Our project "Jugendwerkstatt Technik" ("Youth Workshop Technology"), intended to promote young people in various technical fields, ran for a successful six-month period. One focus was on introducing digital media such as WhatsApp and YouTube, an area in which we worked closely with the Sophie Scholl School.
We wanted to explain to students the general functioning of social media and platforms and introduce them to safe ways to deal with them. It was not about demonising the Internet, but rather about the conveyance of informed and responsible manners to handle oneself on the Internet.
The subject of data protection is as topical as ever, cyber bullying is widespread, and fake news can be found now even in well-known newspapers. These are problems for the younger generation, for whom parents are often insufficient to educate them on such matters. This is precisely the generation as well that is most likely to upload videos of themselves and friends onto social media even at a young age, without necessarily thinking over the possible consequences. The same adolescents who, on the one hand, spend hours a day on WhatsApp, Facebook or Instagram, are, on the other hand, entirely unaware regarding e-mail spam or provocative and manipulative video editing and are therefore easy targets for phishing attacks. They are particularly susceptible to fraud and are also the target group for the recruitment efforts of terrorist organisations. Prevention in this area was another goal of the youth workshop.
Students who have never written an e-mail are suddenly expected to independently look for internship spots or write applications. Therefore, we have trained students in the handling of programs such as MS Word and PowerPoint. Most had never worked with these programs before and were also unfamiliar with the PC keyboard. During this time, it is hoped that young people develop basic IT skills, which they can apply online, with which they can do homework or complete projects on the PC. Students normally learn this during the intermediate levels of IT courses. Refugees often fall through the cracks, however, as they spend the first two years in integration classes, in which they mainly spend their time learning German, rather than developing skills such as with the PC. If they start normal classes thereafter, they lack the necessary knowledge and are unable to make it up, since training in these areas was already covered in lower class levels. But absent this knowledge, these young people lag behind other schoolchildren, have fewer opportunities for future internships and trainings, and thus have a harder time integrating. We try to remove this imbalance via our technical youth workshop.
Another important part of our youth workshop was the visiting of various museums, including the Museum of Technology and the Spy Museum. There, participants could learn a lot about old and modern technical processes and the progress that’s been made. Regardless of whether it was trains, ships or satellite technology, as long as there were devices to try out and experiment with, the interest of participants was stimulated. It was especially nice to see how the young people engaged themselves and wanted to explore the museums together so as not to miss anything. These trips always ended with a dinner together to exchange ideas and build on friendships.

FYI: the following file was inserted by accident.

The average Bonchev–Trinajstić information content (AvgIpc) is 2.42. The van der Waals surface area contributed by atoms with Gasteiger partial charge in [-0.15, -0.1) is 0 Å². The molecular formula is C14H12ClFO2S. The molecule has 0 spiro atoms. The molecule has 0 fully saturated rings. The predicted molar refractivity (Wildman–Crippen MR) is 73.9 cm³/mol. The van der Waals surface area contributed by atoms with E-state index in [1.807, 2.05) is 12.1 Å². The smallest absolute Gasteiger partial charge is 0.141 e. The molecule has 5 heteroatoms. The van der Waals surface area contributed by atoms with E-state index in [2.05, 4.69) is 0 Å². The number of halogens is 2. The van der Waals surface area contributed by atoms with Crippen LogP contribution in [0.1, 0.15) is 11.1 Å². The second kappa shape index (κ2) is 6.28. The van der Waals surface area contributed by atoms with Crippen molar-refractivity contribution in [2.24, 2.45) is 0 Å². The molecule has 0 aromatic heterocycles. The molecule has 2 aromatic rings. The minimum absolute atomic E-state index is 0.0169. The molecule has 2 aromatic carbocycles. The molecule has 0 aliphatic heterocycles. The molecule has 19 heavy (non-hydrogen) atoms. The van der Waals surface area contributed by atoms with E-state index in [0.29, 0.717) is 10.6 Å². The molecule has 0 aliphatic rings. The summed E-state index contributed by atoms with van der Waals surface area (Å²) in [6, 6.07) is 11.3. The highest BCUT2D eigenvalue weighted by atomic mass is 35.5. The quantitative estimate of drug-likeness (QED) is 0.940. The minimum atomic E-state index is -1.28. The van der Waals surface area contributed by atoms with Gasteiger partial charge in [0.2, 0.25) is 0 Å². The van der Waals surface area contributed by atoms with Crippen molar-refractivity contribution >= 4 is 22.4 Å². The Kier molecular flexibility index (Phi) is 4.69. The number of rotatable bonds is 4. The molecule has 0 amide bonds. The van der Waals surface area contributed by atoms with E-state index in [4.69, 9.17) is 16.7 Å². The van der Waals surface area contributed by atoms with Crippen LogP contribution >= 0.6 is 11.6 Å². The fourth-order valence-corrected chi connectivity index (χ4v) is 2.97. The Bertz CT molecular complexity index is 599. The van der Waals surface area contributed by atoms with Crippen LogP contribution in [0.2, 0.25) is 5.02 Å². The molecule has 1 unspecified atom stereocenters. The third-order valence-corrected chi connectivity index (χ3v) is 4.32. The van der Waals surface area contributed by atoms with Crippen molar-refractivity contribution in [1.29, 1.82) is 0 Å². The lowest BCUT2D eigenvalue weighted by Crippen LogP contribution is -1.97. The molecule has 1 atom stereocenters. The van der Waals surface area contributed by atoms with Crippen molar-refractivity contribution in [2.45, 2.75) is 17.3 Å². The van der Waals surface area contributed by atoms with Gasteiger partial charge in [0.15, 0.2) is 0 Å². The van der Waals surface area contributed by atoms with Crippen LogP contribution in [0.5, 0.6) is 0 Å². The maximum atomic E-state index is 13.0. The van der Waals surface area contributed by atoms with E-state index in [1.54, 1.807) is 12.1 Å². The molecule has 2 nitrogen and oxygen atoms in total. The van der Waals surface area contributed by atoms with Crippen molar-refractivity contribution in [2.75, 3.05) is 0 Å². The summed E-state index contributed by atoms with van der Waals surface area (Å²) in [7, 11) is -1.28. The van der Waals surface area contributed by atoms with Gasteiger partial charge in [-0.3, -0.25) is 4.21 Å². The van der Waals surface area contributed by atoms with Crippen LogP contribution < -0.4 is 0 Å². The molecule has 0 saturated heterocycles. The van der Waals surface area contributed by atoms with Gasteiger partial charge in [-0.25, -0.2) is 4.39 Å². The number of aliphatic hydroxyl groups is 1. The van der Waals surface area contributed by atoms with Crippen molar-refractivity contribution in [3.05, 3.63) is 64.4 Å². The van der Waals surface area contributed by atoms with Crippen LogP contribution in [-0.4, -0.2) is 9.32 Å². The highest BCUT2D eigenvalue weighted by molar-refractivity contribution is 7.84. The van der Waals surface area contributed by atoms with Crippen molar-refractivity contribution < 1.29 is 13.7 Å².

Less theoretical were our meetings to jointly work on projects, including the renovation of our premises with a team from Doha (Qatar) and the construction of furniture from old pallets during a corporate volunteering event with employees of Bayer. Whilst having fun, adults in addition to teens could try their hands at crafts, improve their skills and learn a lot of new things about themselves. Together, walls were painted, shelves assembled with or without instructions, and much more. These were unique days for the young people, on which they could gain first impressions on various job profiles.
A Cajon workshop was also part of the project and a memorable event. In co-operation with KulturLeben Berlin, each participant was able to piece together, glue and hammer his/her own cajon drum – an ideal opportunity for young people to test themselves and learn new things.
Another highlight was definitely the Long Night of Science in Berlin, on which the young participants could look at many scientific and technical devices and processes and try them out for themselves. One could spend the time with the construction of robots, put together one’s own circuit board or test one’s blood type. Most of the teenagers are incredibly interested in and motivated to learn new things and only need the people who are willing to give them the chance and invest in their futures.
In the course of the months we were able to give the young people insights into various technical areas and lay the groundworks for their future development.
Many thanks to the Hans-Sauer-Stiftung for making this project possible!